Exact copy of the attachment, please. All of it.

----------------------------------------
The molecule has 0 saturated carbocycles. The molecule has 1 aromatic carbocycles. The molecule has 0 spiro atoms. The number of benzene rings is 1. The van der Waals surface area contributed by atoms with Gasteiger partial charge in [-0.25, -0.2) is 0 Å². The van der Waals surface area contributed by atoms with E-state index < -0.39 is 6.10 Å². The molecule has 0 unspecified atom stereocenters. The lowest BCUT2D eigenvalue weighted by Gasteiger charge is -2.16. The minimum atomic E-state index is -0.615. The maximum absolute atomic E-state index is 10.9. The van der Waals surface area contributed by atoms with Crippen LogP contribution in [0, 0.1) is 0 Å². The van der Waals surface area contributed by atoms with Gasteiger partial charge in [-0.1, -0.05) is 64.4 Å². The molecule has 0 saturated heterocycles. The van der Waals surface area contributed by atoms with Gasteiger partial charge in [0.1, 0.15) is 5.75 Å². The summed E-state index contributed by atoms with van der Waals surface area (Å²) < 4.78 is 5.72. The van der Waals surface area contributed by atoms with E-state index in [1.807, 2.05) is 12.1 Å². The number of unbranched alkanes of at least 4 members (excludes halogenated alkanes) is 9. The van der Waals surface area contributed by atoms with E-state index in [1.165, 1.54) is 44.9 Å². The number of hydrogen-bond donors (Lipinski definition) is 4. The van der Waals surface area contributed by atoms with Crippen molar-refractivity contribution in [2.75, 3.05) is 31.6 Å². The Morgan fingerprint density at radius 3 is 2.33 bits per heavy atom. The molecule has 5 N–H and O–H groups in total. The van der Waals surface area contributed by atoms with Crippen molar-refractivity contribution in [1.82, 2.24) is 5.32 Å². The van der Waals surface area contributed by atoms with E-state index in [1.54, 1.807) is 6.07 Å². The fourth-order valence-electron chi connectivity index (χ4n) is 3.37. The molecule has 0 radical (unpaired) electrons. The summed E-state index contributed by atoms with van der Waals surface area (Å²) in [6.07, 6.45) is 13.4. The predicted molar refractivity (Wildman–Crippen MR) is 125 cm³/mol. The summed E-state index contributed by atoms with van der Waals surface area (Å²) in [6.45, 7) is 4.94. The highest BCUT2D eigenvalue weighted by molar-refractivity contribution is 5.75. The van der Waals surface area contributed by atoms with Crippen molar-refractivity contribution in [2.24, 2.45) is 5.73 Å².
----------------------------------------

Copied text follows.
The molecule has 0 saturated carbocycles. The molecule has 1 aromatic carbocycles. The molecule has 0 spiro atoms. The number of benzene rings is 1. The van der Waals surface area contributed by atoms with Gasteiger partial charge in [-0.25, -0.2) is 0 Å². The van der Waals surface area contributed by atoms with E-state index < -0.39 is 6.10 Å². The molecule has 0 unspecified atom stereocenters. The lowest BCUT2D eigenvalue weighted by Gasteiger charge is -2.16. The minimum atomic E-state index is -0.615. The maximum absolute atomic E-state index is 10.9. The van der Waals surface area contributed by atoms with Crippen LogP contribution in [0, 0.1) is 0 Å². The van der Waals surface area contributed by atoms with Gasteiger partial charge in [-0.1, -0.05) is 64.4 Å². The molecule has 0 saturated heterocycles. The van der Waals surface area contributed by atoms with Gasteiger partial charge in [0.1, 0.15) is 5.75 Å². The summed E-state index contributed by atoms with van der Waals surface area (Å²) < 4.78 is 5.72. The van der Waals surface area contributed by atoms with E-state index in [1.807, 2.05) is 12.1 Å². The number of unbranched alkanes of at least 4 members (excludes halogenated alkanes) is 9. The van der Waals surface area contributed by atoms with E-state index in [1.165, 1.54) is 44.9 Å². The number of hydrogen-bond donors (Lipinski definition) is 4. The van der Waals surface area contributed by atoms with Crippen molar-refractivity contribution in [2.75, 3.05) is 31.6 Å². The Morgan fingerprint density at radius 3 is 2.33 bits per heavy atom. The molecule has 5 N–H and O–H groups in total. The van der Waals surface area contributed by atoms with Crippen molar-refractivity contribution in [1.82, 2.24) is 5.32 Å². The van der Waals surface area contributed by atoms with E-state index in [1.54, 1.807) is 6.07 Å². The fourth-order valence-electron chi connectivity index (χ4n) is 3.37. The molecule has 0 radical (unpaired) electrons. The summed E-state index contributed by atoms with van der Waals surface area (Å²) in [6.07, 6.45) is 13.4. The predicted molar refractivity (Wildman–Crippen MR) is 125 cm³/mol. The summed E-state index contributed by atoms with van der Waals surface area (Å²) in [6.45, 7) is 4.94. The highest BCUT2D eigenvalue weighted by molar-refractivity contribution is 5.75. The van der Waals surface area contributed by atoms with Crippen molar-refractivity contribution in [2.24, 2.45) is 5.73 Å².